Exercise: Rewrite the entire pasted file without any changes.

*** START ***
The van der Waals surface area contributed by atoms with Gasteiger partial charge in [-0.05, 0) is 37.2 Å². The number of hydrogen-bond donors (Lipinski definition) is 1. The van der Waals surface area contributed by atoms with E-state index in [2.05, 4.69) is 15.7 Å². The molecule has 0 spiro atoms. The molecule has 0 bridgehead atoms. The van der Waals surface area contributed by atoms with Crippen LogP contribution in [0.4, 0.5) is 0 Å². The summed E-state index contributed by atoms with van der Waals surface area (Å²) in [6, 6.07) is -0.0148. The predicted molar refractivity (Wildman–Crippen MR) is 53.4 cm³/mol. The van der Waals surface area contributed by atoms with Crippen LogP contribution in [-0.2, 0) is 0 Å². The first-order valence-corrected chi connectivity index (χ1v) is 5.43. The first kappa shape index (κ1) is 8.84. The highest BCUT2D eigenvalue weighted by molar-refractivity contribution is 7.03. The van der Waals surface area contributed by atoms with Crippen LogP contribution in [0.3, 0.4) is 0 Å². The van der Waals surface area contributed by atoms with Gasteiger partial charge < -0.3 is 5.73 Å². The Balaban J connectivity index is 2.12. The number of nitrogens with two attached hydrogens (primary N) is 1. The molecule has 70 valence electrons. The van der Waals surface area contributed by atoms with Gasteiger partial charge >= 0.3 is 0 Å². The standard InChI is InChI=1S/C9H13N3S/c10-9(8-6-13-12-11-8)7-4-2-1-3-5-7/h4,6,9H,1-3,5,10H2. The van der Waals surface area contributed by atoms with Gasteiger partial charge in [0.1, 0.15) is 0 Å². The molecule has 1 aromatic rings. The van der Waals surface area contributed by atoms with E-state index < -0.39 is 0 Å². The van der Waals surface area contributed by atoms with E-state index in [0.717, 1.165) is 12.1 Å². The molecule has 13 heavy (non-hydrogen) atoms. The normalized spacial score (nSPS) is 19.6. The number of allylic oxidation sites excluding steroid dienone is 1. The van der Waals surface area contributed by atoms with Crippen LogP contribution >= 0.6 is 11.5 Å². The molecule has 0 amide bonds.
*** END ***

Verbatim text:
The van der Waals surface area contributed by atoms with Gasteiger partial charge in [-0.05, 0) is 37.2 Å². The number of hydrogen-bond donors (Lipinski definition) is 1. The van der Waals surface area contributed by atoms with E-state index in [2.05, 4.69) is 15.7 Å². The molecule has 0 spiro atoms. The molecule has 0 bridgehead atoms. The van der Waals surface area contributed by atoms with Crippen LogP contribution in [0.4, 0.5) is 0 Å². The summed E-state index contributed by atoms with van der Waals surface area (Å²) in [6, 6.07) is -0.0148. The predicted molar refractivity (Wildman–Crippen MR) is 53.4 cm³/mol. The van der Waals surface area contributed by atoms with Crippen LogP contribution in [-0.2, 0) is 0 Å². The first-order valence-corrected chi connectivity index (χ1v) is 5.43. The first kappa shape index (κ1) is 8.84. The highest BCUT2D eigenvalue weighted by molar-refractivity contribution is 7.03. The van der Waals surface area contributed by atoms with Crippen LogP contribution in [0.3, 0.4) is 0 Å². The van der Waals surface area contributed by atoms with Gasteiger partial charge < -0.3 is 5.73 Å². The Balaban J connectivity index is 2.12. The number of nitrogens with two attached hydrogens (primary N) is 1. The molecule has 70 valence electrons. The van der Waals surface area contributed by atoms with Gasteiger partial charge >= 0.3 is 0 Å². The standard InChI is InChI=1S/C9H13N3S/c10-9(8-6-13-12-11-8)7-4-2-1-3-5-7/h4,6,9H,1-3,5,10H2. The van der Waals surface area contributed by atoms with Gasteiger partial charge in [0.1, 0.15) is 0 Å². The molecule has 1 aromatic rings. The van der Waals surface area contributed by atoms with E-state index < -0.39 is 0 Å². The van der Waals surface area contributed by atoms with E-state index in [0.717, 1.165) is 12.1 Å². The molecule has 13 heavy (non-hydrogen) atoms. The normalized spacial score (nSPS) is 19.6. The number of allylic oxidation sites excluding steroid dienone is 1. The van der Waals surface area contributed by atoms with Crippen LogP contribution >= 0.6 is 11.5 Å². The molecule has 0 amide bonds.